Hope things get easier soon flowers

ArtichokeHeartsAppleCarts Mon 13-Jul-15 00:55:16

www.dobbsbrace.com/

ArtichokeHeartsAppleCarts Mon 13-Jul-15 01:03:04

I found co sleeping helped a lot too, v easy to reposition DS/feed without too much faffing about. might be worth considering if you don't already

VioletPenguin Mon 13-Jul-15 20:31:34

Thanks Artichoke. We do cosleep, she has a 3 sided cot against my bed. It is great for feeding!

She has the mitchell boots, they are standard at our hospital. It was the mitchell that caused the blisters. I haven't considered the dobbs bar yet, I've been a bit unsure about it as she's still in full time. Ideally I'd like the ADMs but I'm concerned that they haven't been proven to work yet.

I'm not sure when we'll go part-time. We've done 3 months previously but her foot wasn't fully corrected so she had more casting, which coincided with the blister healing, handily (unilateral, blisters on one foot, casts on the other) and I've been told to do full time again, for 2 months, until next appt.

Thanks for the advice, I hope it does ease up! It is so hard to imagine going back to work full time with her sleeping like this. Which is why I'd applied for dla, in the hope it could support my going part time and allowing me more time to sleep.

Toffeelatteplease Tue 14-Jul-15 21:17:58

Instead of describing how it affects her you need to describe how it impacts on what you do for her. So for example a child who is up in the night won't necessarily get care. A child who needs help repositioning themselves because or help settling because they get distressed would. It's subtle but can you see the difference.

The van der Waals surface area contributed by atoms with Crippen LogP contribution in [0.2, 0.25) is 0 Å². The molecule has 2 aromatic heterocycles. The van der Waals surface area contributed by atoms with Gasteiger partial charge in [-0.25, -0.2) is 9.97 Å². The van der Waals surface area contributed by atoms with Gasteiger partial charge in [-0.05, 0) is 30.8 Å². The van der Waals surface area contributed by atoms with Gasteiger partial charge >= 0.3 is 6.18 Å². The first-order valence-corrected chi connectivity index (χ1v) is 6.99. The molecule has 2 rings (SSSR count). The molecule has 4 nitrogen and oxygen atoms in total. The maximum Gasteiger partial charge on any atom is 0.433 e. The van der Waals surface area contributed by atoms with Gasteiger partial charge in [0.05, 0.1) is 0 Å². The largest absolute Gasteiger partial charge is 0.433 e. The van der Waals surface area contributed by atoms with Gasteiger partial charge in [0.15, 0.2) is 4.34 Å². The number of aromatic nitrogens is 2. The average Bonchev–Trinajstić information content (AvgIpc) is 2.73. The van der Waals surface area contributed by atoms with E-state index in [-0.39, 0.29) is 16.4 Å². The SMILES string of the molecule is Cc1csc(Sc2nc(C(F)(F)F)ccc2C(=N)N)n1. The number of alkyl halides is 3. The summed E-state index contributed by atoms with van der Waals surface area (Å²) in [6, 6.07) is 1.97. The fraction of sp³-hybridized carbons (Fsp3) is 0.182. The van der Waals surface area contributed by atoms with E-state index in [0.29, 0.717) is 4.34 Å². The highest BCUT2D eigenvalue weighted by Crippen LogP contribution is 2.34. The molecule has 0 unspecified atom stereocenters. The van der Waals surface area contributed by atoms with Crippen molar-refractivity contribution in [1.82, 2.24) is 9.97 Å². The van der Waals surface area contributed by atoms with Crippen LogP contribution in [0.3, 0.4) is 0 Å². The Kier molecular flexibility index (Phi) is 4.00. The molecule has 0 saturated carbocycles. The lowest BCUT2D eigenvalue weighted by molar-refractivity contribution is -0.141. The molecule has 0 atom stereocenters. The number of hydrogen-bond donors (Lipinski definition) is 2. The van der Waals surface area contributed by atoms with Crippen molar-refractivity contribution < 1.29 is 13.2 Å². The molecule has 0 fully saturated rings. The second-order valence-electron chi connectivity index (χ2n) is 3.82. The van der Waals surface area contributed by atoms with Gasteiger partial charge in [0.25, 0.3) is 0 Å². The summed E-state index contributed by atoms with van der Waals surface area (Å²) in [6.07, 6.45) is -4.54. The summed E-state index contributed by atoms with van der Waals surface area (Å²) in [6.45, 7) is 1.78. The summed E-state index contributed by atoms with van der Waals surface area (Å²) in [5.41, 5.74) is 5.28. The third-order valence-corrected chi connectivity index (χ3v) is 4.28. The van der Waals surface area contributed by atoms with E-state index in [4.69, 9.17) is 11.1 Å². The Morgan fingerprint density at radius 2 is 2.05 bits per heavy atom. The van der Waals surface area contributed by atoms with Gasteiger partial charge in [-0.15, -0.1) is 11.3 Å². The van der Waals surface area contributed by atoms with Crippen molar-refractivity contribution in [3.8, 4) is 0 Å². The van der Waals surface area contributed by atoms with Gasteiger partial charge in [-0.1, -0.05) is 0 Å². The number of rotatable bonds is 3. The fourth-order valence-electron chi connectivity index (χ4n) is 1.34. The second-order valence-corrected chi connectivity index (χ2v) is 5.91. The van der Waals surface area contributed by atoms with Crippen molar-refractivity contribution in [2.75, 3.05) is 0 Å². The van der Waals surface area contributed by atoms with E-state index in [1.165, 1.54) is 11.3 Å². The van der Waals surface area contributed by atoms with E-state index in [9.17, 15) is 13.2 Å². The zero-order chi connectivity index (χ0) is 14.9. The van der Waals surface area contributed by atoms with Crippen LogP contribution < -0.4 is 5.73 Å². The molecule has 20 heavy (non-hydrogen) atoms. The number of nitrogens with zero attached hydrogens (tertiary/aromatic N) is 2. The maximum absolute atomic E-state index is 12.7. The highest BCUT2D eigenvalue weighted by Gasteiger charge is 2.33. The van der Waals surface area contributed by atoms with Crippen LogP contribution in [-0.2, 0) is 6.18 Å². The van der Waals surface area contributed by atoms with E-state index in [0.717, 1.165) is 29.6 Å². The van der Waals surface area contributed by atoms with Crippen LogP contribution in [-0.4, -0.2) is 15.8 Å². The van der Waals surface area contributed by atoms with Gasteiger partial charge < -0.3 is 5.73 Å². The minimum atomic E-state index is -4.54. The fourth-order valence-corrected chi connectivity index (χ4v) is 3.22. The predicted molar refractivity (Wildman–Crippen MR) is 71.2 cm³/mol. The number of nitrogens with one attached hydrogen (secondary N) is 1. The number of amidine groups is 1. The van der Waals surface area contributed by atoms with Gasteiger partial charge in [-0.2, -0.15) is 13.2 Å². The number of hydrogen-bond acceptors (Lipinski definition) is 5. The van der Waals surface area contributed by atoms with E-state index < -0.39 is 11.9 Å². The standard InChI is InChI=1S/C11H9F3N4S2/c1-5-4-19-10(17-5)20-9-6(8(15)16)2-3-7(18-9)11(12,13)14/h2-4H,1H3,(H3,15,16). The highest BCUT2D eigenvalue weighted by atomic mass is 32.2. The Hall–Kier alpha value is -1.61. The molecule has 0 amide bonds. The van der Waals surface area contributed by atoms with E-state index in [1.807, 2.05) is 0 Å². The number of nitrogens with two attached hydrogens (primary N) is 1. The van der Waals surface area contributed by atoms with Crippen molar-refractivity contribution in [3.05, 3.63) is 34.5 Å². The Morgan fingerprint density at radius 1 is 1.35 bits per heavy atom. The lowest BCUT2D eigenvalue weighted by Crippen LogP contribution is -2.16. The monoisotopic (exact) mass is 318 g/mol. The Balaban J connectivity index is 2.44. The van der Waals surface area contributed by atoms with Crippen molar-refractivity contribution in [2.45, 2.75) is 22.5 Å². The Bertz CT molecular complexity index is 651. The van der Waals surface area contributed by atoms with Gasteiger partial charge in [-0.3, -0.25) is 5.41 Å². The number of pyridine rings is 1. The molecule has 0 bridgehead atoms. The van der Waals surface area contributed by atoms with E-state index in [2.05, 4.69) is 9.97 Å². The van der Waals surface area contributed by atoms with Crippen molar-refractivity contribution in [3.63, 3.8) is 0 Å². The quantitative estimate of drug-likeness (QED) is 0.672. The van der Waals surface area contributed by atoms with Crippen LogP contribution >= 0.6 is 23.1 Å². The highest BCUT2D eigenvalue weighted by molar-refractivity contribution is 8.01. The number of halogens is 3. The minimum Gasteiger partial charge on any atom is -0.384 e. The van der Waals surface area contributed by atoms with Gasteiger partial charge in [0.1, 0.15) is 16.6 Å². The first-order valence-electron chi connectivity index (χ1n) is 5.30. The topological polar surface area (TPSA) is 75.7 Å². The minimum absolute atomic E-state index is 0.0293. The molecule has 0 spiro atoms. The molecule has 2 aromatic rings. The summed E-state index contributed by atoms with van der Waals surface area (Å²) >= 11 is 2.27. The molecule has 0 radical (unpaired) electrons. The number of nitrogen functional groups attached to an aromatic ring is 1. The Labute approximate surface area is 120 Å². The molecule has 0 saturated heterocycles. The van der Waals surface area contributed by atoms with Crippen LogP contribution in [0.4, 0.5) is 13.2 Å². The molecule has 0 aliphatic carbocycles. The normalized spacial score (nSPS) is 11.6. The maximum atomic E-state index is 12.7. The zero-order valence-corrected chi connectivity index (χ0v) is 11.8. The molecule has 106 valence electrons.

Does it also fit with their long term criteria? That was the other thing that struck me from your post. If it does definitely challenge but shift the language from dc has difficulty with to dc needs help (describe help) because (describe difficulty)

Toffeelatteplease Tue 14-Jul-15 21:21:39

Also it will be hard because an 8 months year old will be expected to wake frequently.

You need to emphasise the knees and hips point and that she doesn't have the skills to get herself out of the painful tangle

chocnomorechoc Tue 14-Jul-15 21:35:47

stress how much more you have to.do for her than you would have to do for a baby without additional needs. but from what I know it is very hard to get DLA for a baby - you have to show that you have to give support over and beyond that what a typical baby (without SN) would require. and at the baby stage that is very difficult because all babies need a very high level of care.

ArtichokeHeartsAppleCarts Wed 15-Jul-15 22:08:06

w3.cerebra.org.uk/help-and-information/guides-for-parents/dla-guide/
May be helpful if you haven't read it already

JsOtherHalf Fri 17-Jul-15 12:24:05

Does this help?

www.steps-charity.org.uk/images/stories/hips/claiming%20disability%20living%20allowance.pdf